Rother residents are becoming less happy

People in Rother are less happy than they were a year ago, according to a new survey from the Office for National Statistics.

The annual ONS survey, which covers the 12 months to the end of March, asked people aged 16 and over across the UK to rate four areas of their personal wellbeing.

The Office for National Statistics' survey asked people to rate four areas of their personal wellbeing

The Office for National Statistics' survey asked people to rate four areas of their personal wellbeing

Three of the areas – their happiness, life satisfaction and sense of the things they do in life being worthwhile – are ranked on a scale from zero to ten, with ten being the highest.

The average happiness score for respondents in Rother was 7.64, above the national average of 7.52.

Overall, 80 per cent of people in Rother ranked their happiness between seven and ten, meaning either high or very high, compared to 75.4 per cent in the UK.

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According to ONS research, people’s views about their health, employment, and relationship status are the factors most likely to impact how they rate their personal wellbeing.

Bad health was the most significant factor associated with reports of poor wellbeing, followed by being economically inactive with a long-term illness or disability.

Disability charity Scope said employers’ outdated attitudes and inflexible working practices was keeping disabled people out of work.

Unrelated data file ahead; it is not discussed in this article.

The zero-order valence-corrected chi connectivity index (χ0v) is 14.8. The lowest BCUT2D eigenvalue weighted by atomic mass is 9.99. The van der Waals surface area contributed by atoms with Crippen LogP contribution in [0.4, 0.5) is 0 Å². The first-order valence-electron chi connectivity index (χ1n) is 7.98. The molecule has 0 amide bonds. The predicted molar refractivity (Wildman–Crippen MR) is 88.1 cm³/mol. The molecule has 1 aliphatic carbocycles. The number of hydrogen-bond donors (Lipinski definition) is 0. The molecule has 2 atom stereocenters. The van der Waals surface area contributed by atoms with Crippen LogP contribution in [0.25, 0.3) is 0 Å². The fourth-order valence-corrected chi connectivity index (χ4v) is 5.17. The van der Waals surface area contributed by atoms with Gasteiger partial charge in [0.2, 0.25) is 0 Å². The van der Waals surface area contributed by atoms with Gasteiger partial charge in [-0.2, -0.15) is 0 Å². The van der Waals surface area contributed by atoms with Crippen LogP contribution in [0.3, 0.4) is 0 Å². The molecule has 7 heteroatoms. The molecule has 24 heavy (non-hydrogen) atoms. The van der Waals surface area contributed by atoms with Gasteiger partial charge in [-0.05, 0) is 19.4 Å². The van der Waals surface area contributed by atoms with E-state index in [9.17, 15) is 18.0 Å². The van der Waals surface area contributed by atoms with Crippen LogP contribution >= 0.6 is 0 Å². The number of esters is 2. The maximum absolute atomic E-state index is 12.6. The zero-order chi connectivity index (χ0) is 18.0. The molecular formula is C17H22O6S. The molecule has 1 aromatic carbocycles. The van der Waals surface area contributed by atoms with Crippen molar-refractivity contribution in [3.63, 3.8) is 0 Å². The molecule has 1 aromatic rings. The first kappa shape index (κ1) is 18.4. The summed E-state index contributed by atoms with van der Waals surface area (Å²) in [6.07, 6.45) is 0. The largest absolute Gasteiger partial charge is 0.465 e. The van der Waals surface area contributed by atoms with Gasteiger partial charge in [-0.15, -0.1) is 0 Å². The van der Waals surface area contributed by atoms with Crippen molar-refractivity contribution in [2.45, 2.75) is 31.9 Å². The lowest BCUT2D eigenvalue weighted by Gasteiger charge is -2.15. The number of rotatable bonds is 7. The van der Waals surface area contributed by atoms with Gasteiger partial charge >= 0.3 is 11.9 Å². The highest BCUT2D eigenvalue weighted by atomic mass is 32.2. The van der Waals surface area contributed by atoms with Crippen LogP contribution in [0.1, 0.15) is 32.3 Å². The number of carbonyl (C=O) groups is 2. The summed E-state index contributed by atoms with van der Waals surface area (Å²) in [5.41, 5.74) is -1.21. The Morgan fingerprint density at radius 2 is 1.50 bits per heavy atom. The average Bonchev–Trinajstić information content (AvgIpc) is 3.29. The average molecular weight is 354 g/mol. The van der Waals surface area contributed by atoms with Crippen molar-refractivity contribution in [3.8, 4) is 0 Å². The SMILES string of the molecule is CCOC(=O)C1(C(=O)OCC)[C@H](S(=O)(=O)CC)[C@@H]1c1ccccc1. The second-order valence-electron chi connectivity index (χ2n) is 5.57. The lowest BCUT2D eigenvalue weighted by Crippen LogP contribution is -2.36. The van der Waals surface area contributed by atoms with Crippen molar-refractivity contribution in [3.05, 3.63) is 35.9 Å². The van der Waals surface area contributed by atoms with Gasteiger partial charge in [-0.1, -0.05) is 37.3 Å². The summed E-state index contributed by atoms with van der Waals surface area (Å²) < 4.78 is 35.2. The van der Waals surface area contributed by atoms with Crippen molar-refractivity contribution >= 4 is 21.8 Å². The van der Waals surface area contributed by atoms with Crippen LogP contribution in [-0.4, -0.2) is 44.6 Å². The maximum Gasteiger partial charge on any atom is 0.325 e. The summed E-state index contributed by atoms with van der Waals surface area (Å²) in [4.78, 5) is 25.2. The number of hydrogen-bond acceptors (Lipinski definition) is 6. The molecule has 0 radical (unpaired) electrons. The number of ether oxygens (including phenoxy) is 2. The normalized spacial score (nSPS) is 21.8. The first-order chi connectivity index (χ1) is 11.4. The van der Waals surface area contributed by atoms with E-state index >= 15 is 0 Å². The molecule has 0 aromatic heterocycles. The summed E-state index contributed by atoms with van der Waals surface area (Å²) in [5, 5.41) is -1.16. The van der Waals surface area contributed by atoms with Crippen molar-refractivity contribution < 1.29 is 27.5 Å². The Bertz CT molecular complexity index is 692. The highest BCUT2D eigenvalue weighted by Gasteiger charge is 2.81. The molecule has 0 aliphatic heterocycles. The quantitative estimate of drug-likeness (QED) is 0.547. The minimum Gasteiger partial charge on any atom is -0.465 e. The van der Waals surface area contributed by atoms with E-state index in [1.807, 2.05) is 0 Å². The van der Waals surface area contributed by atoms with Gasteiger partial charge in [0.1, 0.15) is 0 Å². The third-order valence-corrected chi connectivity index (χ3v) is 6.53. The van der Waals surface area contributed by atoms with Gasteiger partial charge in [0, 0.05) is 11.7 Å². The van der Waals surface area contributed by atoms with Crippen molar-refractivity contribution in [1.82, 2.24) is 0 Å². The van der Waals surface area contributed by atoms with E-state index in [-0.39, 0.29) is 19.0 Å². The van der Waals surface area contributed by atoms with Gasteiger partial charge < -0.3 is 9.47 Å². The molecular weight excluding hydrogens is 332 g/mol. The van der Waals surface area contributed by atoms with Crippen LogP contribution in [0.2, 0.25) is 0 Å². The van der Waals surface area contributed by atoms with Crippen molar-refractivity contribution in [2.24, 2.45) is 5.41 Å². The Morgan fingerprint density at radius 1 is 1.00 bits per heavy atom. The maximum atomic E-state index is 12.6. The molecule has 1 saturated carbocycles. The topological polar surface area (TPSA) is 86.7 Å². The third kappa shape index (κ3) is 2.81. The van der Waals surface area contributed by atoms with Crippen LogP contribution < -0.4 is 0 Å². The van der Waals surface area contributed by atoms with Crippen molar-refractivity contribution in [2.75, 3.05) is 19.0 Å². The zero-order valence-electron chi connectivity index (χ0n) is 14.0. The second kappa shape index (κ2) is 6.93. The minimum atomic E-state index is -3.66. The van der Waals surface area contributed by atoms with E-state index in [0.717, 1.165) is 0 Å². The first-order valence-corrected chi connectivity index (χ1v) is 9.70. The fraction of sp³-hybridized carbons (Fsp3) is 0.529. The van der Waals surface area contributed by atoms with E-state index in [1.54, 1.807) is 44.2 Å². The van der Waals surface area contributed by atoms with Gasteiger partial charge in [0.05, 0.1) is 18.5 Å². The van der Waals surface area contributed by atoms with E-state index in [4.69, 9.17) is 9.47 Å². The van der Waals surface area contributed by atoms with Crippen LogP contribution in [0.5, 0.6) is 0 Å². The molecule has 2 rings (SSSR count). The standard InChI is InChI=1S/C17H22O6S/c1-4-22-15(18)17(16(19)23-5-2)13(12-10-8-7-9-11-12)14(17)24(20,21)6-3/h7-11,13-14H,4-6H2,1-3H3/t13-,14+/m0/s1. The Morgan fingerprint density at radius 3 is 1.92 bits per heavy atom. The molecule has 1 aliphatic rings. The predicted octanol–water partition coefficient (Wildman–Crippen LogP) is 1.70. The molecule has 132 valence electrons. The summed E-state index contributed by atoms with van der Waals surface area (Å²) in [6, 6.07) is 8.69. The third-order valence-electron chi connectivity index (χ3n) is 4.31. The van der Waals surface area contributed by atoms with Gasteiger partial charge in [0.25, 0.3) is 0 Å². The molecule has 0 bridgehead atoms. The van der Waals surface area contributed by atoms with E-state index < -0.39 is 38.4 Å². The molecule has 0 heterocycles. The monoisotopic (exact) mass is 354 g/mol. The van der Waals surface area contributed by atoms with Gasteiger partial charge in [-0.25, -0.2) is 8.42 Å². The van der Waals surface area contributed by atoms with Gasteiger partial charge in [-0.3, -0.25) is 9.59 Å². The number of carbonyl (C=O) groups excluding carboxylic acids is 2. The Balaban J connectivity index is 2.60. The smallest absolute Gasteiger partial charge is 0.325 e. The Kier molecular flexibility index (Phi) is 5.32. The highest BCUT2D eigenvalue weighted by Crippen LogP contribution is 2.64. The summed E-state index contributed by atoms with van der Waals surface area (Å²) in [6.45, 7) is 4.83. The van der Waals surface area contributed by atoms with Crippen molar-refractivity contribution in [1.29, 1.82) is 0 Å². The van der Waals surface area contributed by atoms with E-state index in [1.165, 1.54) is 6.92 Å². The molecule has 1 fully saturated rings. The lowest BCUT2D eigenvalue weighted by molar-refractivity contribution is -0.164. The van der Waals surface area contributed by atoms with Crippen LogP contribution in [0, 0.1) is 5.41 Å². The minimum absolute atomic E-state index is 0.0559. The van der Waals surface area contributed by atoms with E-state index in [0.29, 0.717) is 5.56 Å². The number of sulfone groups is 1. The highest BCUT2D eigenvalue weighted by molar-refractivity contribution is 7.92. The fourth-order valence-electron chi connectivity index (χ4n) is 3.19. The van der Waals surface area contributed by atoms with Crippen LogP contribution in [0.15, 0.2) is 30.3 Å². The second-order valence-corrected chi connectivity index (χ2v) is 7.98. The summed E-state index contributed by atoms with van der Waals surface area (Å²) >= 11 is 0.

James Taylor, head of policy at Scope, said: “This needs to change. Government and employers need to all become Disability Gamechangers – by challenging negative attitudes and tackling the many barriers disabled people face.”

The ONS report noted that employment worries went beyond just having a job, and also concerned the quality of job security, wages and work-life balance.

It continued: “We know that wellbeing does not thrive in circumstances of great inequality.

“Reducing disparities in life expectancy and health, access to skills and education, good jobs and affordable homes should be an important priority for achieving inclusive growth in all areas.”

Since the survey began in 2011-12 happiness in the UK has been increasing year-on-year but has slowed in recent years.

However, people in Rother have reported feeling less happy as the years go by.

This year’s score was a drop from 2016-17, when happiness was at 7.69.

Coming out top in the wellbeing survey this year was Northern Ireland, which reported the lowest levels of anxiety and the highest levels of happiness, satisfaction and feelings of worthiness of any UK region for two years running.

The single happiest place in the UK however was Rushmoor in Hampshire, with a score of 8.35.

The worst performing region across the board was London, while people in Wales also report lower than average satisfaction with their lives than the other nations of the UK.

Silvia Manclossi, head of the quality of life team at the ONS, said: “An important part of our work is looking beyond the economic health of the country to how its people are faring and inequalities in society.

“Today, for the first time, we have identified how factors such as health, access to services and crime levels may affect how people rate their wellbeing in different parts of the UK.

“This can help local authorities and other organisations to better understand where services could be targeted to help improve the wellbeing of people in their area.”


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